A disarmament treaty (like the Chemical Weapons Convention, the Biological Warfare Convention, the land mines treaty) sets a date by which all countries must destroy their arms. It does not create two classes of states - those that get to keep their weapons and those which must not possess them. The NPT is unique in this regard.

Arms control is not disarmament. It is about controlling who is allowed to have certain armaments.

What Shultz, Kissinger, Perry and Nunn propose is actually not disarmament. They wrote that
we must establish a goal of a world free of nuclear weapons and take incremental steps toward that goal, ratifying the CTBT, negotiating a verifiable fissile-material cutoff treaty, and establishing greater international control of the nuclear fuel cycle


The US is promising a goal of disarmament, not actual disarmament. In exchange for this goal, it wants arms control - treaties like the LTBT, CTBT, FMCT whose real aim is to hobble the technological capability of potential competitors. The next increment is GNEP - taking the fuel cycle (and thus any potential for breakout capability) away from other states and reserving that to a chosen few.

The "early date" referred to in article VI of the NPT is now a distant goal. The rights of NNWS under article IV are now collective rights, to be exercised under the control of the NWS.

After all, if they were really serious about disarmament, there would be no need for CTBT, FMCT etc. since there would be no weapons to test or produce fissile material for.

The US and the Soviets drafted the NPT as arms control and other states interpreted it as disarmament.
As PT Barnum used to say, "there is a sucker born every minute".

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Postby Rye » 30 Mar 2008 03:42

Gerard wrote:
The next increment is GNEP - taking the fuel cycle (and thus any potential for breakout capability) away from other states and reserving that to a chosen few.



The reason for the GNEP is so that these select few countries become the next generation of Nuclear Sheikhs getting fat off fuel cycle revenues without lifting a finger.


These select few nuclear sheikh countries cannot let the knowledge of building the plants slip to other countries that are currently poor, and they cannot let these countries develop beyond a certain point because they will then start competing with the "international community".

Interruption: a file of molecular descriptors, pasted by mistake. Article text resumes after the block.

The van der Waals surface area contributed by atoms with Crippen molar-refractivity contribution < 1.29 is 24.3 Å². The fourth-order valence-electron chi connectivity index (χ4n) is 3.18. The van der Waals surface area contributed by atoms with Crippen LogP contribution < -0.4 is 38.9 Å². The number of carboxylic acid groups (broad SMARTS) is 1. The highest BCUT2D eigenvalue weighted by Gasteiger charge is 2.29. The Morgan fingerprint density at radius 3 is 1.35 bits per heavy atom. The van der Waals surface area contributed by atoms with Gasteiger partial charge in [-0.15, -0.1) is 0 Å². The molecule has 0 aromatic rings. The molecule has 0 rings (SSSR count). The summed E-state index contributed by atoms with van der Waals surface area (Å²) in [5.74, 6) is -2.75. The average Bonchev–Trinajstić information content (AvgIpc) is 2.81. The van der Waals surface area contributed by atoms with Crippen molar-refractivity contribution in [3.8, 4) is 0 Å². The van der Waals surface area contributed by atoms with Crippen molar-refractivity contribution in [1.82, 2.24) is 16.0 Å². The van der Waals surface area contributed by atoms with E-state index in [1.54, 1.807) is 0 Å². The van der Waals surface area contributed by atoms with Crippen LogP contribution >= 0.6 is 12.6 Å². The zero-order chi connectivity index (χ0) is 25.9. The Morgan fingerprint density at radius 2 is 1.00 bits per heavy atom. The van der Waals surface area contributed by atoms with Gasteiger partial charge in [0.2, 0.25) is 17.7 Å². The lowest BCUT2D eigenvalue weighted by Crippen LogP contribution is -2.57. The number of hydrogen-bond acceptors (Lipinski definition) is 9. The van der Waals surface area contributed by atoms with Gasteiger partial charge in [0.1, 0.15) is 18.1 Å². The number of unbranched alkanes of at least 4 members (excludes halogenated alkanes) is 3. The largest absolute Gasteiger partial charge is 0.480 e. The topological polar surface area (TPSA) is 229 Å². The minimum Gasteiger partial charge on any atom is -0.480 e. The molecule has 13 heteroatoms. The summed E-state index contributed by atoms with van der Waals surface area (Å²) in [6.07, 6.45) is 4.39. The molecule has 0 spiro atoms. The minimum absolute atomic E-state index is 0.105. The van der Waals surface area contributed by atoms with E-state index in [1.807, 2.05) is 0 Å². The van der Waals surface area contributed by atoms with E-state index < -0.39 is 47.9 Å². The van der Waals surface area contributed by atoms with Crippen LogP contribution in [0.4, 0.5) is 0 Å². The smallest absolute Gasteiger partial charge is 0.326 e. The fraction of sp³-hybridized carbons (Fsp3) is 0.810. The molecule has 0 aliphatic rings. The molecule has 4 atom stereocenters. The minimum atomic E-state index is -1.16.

The profits from being in control of crucial parts of the global energy trade will make the current set of Oil sheikhs look like the street corner kerosene vendor, if the revenue generated from the fuel cycle energy trade is compared to the revenues generated from the current global oil trade.

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Postby Gerard » 30 Mar 2008 04:44

There is a lot of whining by NNWS at the NPT meetings about the article VI obligations of the NWS.

These are the same states that in 1995 extended the NPT indefinitely, for all time, without specifying a time frame (not even a hundred years) by which total nuclear disarmament should take place.

In 1998, some Brazilian academics criticized India and suggested it follow the lead of Brazil in signing the NPT. Brazil was benefiting they said, from US help in their space programme, while India's programme was under sanctions. Well, it is 2008 and India is sending a probe to the moon while Brazil's SLV is yet to fly successfully. Not even a football has been sent into orbit by Brazil.

Article VI promises disarmament in the future... and the future is always in the future...

Article IV, which exists because of the influence of Homi Bhabi, is about to be subverted under GNEP, in the name of article VI.

Such is the fate of those who read a treaty, not for what it said, but for what they wanted it to say.

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Postby Gerard » 30 Mar 2008 06:28


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Postby Gerard » 30 Mar 2008 06:33


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Postby Gerard » 30 Mar 2008 06:37


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Postby Rye » 30 Mar 2008 07:10

NKorean military hardliners seen behind nuclear deal deadlock
7 hours ago
WASHINGTON (AFP) — Hardliners in North Korea's powerful military may be resisting a US-led deal for the hardline communist state to disband its nuclear weapons program, according to US experts.


Is it a coincidence that the west raises pressure on China in the Tibet issue and North Korea suddenly has a problem cooperating with the "international community"?

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Postby Gerard » 30 Mar 2008 07:20

Professor pushes nuclear power
Singh's passion for nuclear power generation developed over the past few years as he became convinced that global warming is being caused by human activity. Yet he also thinks the U.S. was right to reject the Kyoto Treaty because China and India were exempted from having to reduce emissions.
Truth is, he said, Three Mile Island's partial meltdown resulted in no immediate fatalities and one long-term cancer fatality. The Chernobyl meltdown was infinitely worse because of Soviet-era incompetence. It killed about 60 people immediately and put thousands of others at enhanced cancer risk.

By contrast, nearly 4,000 people were killed when the Union Carbide subsidiary pesticide plant in Bhopal, India, accidentally released methyl isocyanate into the air 24 years ago, Singh said. About 15,000 people reportedly have died since then as a result of the pesticide exposure.